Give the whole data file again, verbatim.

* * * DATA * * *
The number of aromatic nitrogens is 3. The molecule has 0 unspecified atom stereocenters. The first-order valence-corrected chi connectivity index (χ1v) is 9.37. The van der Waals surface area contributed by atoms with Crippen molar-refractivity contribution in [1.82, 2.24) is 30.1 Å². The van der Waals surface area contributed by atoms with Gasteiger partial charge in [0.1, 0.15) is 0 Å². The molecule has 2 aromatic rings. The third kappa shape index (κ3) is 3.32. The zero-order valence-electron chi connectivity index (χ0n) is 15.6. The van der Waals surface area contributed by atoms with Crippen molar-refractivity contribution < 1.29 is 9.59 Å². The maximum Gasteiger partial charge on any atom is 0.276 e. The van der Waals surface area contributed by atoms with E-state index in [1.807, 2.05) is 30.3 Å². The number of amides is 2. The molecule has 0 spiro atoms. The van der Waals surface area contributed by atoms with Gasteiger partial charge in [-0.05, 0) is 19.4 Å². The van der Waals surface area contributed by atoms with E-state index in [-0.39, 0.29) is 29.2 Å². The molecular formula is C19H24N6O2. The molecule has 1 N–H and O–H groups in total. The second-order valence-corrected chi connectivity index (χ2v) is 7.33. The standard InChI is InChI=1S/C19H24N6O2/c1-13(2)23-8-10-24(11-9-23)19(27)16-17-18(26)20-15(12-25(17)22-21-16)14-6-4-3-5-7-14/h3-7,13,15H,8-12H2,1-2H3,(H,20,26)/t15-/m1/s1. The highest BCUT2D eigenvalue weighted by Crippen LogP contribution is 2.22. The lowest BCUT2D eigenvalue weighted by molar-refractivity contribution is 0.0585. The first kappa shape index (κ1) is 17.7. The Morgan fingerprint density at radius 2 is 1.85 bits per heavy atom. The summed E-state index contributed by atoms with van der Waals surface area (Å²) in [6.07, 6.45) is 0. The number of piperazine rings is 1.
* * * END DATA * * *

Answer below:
The number of aromatic nitrogens is 3. The molecule has 0 unspecified atom stereocenters. The first-order valence-corrected chi connectivity index (χ1v) is 9.37. The van der Waals surface area contributed by atoms with Crippen molar-refractivity contribution in [1.82, 2.24) is 30.1 Å². The van der Waals surface area contributed by atoms with Gasteiger partial charge in [0.1, 0.15) is 0 Å². The molecule has 2 aromatic rings. The third kappa shape index (κ3) is 3.32. The zero-order valence-electron chi connectivity index (χ0n) is 15.6. The van der Waals surface area contributed by atoms with Crippen molar-refractivity contribution < 1.29 is 9.59 Å². The maximum Gasteiger partial charge on any atom is 0.276 e. The van der Waals surface area contributed by atoms with E-state index in [1.807, 2.05) is 30.3 Å². The number of amides is 2. The molecule has 0 spiro atoms. The van der Waals surface area contributed by atoms with Gasteiger partial charge in [-0.05, 0) is 19.4 Å². The van der Waals surface area contributed by atoms with E-state index in [-0.39, 0.29) is 29.2 Å². The molecular formula is C19H24N6O2. The molecule has 1 N–H and O–H groups in total. The second-order valence-corrected chi connectivity index (χ2v) is 7.33. The standard InChI is InChI=1S/C19H24N6O2/c1-13(2)23-8-10-24(11-9-23)19(27)16-17-18(26)20-15(12-25(17)22-21-16)14-6-4-3-5-7-14/h3-7,13,15H,8-12H2,1-2H3,(H,20,26)/t15-/m1/s1. The highest BCUT2D eigenvalue weighted by Crippen LogP contribution is 2.22. The lowest BCUT2D eigenvalue weighted by molar-refractivity contribution is 0.0585. The first kappa shape index (κ1) is 17.7. The Morgan fingerprint density at radius 2 is 1.85 bits per heavy atom. The summed E-state index contributed by atoms with van der Waals surface area (Å²) in [6.07, 6.45) is 0. The number of piperazine rings is 1.